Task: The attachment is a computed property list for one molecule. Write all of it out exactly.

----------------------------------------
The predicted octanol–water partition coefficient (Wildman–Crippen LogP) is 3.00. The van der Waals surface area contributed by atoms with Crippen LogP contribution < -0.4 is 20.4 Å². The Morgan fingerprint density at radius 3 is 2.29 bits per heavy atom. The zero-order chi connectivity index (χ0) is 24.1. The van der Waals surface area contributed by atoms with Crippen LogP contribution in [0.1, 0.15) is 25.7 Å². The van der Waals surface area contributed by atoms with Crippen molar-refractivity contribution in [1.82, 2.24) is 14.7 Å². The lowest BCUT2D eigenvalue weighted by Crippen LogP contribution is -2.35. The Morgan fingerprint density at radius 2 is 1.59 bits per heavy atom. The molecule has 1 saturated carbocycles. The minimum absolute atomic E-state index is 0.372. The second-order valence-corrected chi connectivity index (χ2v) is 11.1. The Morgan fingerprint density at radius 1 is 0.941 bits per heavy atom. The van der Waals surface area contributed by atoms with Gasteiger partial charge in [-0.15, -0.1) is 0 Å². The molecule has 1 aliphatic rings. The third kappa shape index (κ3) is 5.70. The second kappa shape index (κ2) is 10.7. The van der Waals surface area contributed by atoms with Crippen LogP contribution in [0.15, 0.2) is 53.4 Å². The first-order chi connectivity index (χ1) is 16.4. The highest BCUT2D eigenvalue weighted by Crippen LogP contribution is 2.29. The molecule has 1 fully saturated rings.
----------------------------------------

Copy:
The predicted octanol–water partition coefficient (Wildman–Crippen LogP) is 3.00. The van der Waals surface area contributed by atoms with Crippen LogP contribution < -0.4 is 20.4 Å². The Morgan fingerprint density at radius 3 is 2.29 bits per heavy atom. The zero-order chi connectivity index (χ0) is 24.1. The van der Waals surface area contributed by atoms with Crippen LogP contribution in [0.1, 0.15) is 25.7 Å². The van der Waals surface area contributed by atoms with Crippen molar-refractivity contribution in [1.82, 2.24) is 14.7 Å². The lowest BCUT2D eigenvalue weighted by Crippen LogP contribution is -2.35. The Morgan fingerprint density at radius 2 is 1.59 bits per heavy atom. The molecule has 1 saturated carbocycles. The minimum absolute atomic E-state index is 0.372. The second-order valence-corrected chi connectivity index (χ2v) is 11.1. The Morgan fingerprint density at radius 1 is 0.941 bits per heavy atom. The van der Waals surface area contributed by atoms with Gasteiger partial charge in [-0.15, -0.1) is 0 Å². The molecule has 1 aliphatic rings. The third kappa shape index (κ3) is 5.70. The second kappa shape index (κ2) is 10.7. The van der Waals surface area contributed by atoms with Crippen LogP contribution in [0.15, 0.2) is 53.4 Å². The first-order chi connectivity index (χ1) is 16.4. The highest BCUT2D eigenvalue weighted by Crippen LogP contribution is 2.29. The molecule has 1 fully saturated rings.